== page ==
Global Workplace Trends: Make Employee Experience a Core Part of Business Strategy
ROADMAP TO 2022: CREATE AN “OWNER” OF EMPLOYEE EXPERIENCE
Employee engagement often falls into a corporate no man’s land. Is it Human Resources’ responsibility? Corporate Communications’ responsibility? Management’s responsibility? While each of these teams and more should play a role, in the coming years, we expect a greater focus on designating an “owner” of employee experience: the “CXO” or Chief Experience Officer.
This role or team will function as the company “cruise director,” focused on engagement, productivity and curating experiences that make the workplace attractive and “sticky.” Think about what it would mean to your employees to have access to interesting speakers, inspiring exhibits and fitness activities, let alone moments of spontaneity that create delight and drive innovation throughout the workday.
Remember that old adage, “what gets measured gets done”? By dedicating a person or team to creating a rewarding employee experience and establishing metrics for accountability, businesses can make significant progress in this area.
There are many lessons to be learned from co-working companies like WeWork. One is the “community manager” role WeWork has created at every location — a person who coordinates everything from book clubs to technology seminars to Easter egg hunts.
These types of activities can encourage connection, relationship-building and even help uncover new business opportunities. WeWork co-founder Adam Neumann calls it the creation of a “physical, social network,” or a place where authentic interactions happen.
Source: “WeWork cultivating ‘physical, social network,’” Financial Times
Are you ready for the disruption of the electronics industry? Five forces you need to understand
Without standardization and virtualization of the computing hardware there would not be cloud computing which is disrupting so many industries, from retail to telecommunication… Without smart phones, sensors and small form factor edge devices there would not be consumer and industrial IoT nor the disruption of traditional industries like transportation, broadcasting, payment and manufacturing.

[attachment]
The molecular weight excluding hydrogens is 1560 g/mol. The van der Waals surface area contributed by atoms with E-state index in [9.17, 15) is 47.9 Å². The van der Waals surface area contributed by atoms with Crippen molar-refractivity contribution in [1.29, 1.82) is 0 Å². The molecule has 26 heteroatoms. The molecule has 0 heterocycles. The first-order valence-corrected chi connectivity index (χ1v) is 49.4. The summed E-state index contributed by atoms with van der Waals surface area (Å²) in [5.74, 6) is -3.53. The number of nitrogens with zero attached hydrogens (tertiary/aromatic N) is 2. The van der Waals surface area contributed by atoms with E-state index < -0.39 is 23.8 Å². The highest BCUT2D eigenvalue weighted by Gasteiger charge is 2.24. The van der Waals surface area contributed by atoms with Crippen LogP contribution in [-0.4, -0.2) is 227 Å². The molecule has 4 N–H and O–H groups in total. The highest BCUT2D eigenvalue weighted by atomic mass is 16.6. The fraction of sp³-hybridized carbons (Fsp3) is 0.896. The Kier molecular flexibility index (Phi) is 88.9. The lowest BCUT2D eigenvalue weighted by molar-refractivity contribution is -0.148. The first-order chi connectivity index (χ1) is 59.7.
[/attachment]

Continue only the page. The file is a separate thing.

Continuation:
But while electronics companies were hard at work creating the next generation of computing, communication, medical and industrial automation solutions which are transforming all industries, they are themselves facing disruptive forces that will challenge their business model and ability to survive and thrive.
1. Platforms transform industry design
2. Virtualization and the AI revolution change the value equation
3. There is an unmanageable tsunami of IoT devices and data
4. The breakneck speed of invention, adoption and optimization
5. A shifting composition of markets and workers
We need to stand on the shoulders of the giants who understand the critical balance of bots and bodies to create a new humanistic friction reduced future while increasing the level of value creation using mindfulness in all we do. We need to use our new found understandings to Building Better Bots Mindfully.
Next column will be "Open Software, Open Hardware, and Open Mind"